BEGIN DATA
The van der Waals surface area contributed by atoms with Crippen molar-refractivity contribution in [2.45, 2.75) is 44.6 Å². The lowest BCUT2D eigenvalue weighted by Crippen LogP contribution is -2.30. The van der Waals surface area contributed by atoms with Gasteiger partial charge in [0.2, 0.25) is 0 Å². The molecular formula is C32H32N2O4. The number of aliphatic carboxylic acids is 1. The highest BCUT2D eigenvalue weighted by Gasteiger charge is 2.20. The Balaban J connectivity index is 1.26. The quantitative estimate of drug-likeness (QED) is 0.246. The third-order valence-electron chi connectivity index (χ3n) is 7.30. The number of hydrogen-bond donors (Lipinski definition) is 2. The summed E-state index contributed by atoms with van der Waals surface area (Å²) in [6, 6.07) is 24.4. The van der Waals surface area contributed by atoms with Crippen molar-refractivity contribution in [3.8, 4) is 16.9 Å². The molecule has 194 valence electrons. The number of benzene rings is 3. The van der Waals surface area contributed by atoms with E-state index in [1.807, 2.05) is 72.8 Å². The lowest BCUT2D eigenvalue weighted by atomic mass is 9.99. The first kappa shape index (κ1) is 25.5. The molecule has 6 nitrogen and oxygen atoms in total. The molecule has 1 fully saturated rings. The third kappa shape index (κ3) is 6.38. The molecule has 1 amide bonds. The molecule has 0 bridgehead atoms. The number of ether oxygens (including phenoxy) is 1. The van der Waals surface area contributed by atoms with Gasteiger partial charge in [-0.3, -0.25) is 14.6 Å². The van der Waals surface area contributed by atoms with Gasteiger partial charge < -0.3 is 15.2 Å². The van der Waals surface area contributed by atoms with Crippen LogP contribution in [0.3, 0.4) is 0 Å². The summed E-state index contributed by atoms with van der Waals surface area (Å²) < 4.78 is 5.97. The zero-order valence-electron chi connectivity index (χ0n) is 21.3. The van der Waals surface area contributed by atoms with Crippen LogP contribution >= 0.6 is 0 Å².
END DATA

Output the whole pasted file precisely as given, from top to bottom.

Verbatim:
The van der Waals surface area contributed by atoms with Crippen molar-refractivity contribution in [2.45, 2.75) is 44.6 Å². The lowest BCUT2D eigenvalue weighted by Crippen LogP contribution is -2.30. The van der Waals surface area contributed by atoms with Gasteiger partial charge in [0.2, 0.25) is 0 Å². The molecular formula is C32H32N2O4. The number of aliphatic carboxylic acids is 1. The highest BCUT2D eigenvalue weighted by Gasteiger charge is 2.20. The Balaban J connectivity index is 1.26. The quantitative estimate of drug-likeness (QED) is 0.246. The third-order valence-electron chi connectivity index (χ3n) is 7.30. The number of hydrogen-bond donors (Lipinski definition) is 2. The summed E-state index contributed by atoms with van der Waals surface area (Å²) in [6, 6.07) is 24.4. The van der Waals surface area contributed by atoms with Crippen molar-refractivity contribution in [3.8, 4) is 16.9 Å². The molecule has 194 valence electrons. The number of benzene rings is 3. The van der Waals surface area contributed by atoms with E-state index in [1.807, 2.05) is 72.8 Å². The lowest BCUT2D eigenvalue weighted by atomic mass is 9.99. The first kappa shape index (κ1) is 25.5. The molecule has 6 nitrogen and oxygen atoms in total. The molecule has 1 fully saturated rings. The third kappa shape index (κ3) is 6.38. The molecule has 1 amide bonds. The molecule has 0 bridgehead atoms. The number of ether oxygens (including phenoxy) is 1. The van der Waals surface area contributed by atoms with Gasteiger partial charge in [-0.3, -0.25) is 14.6 Å². The van der Waals surface area contributed by atoms with Gasteiger partial charge < -0.3 is 15.2 Å². The van der Waals surface area contributed by atoms with Crippen LogP contribution in [0.3, 0.4) is 0 Å². The summed E-state index contributed by atoms with van der Waals surface area (Å²) < 4.78 is 5.97. The zero-order valence-electron chi connectivity index (χ0n) is 21.3. The van der Waals surface area contributed by atoms with Crippen LogP contribution >= 0.6 is 0 Å².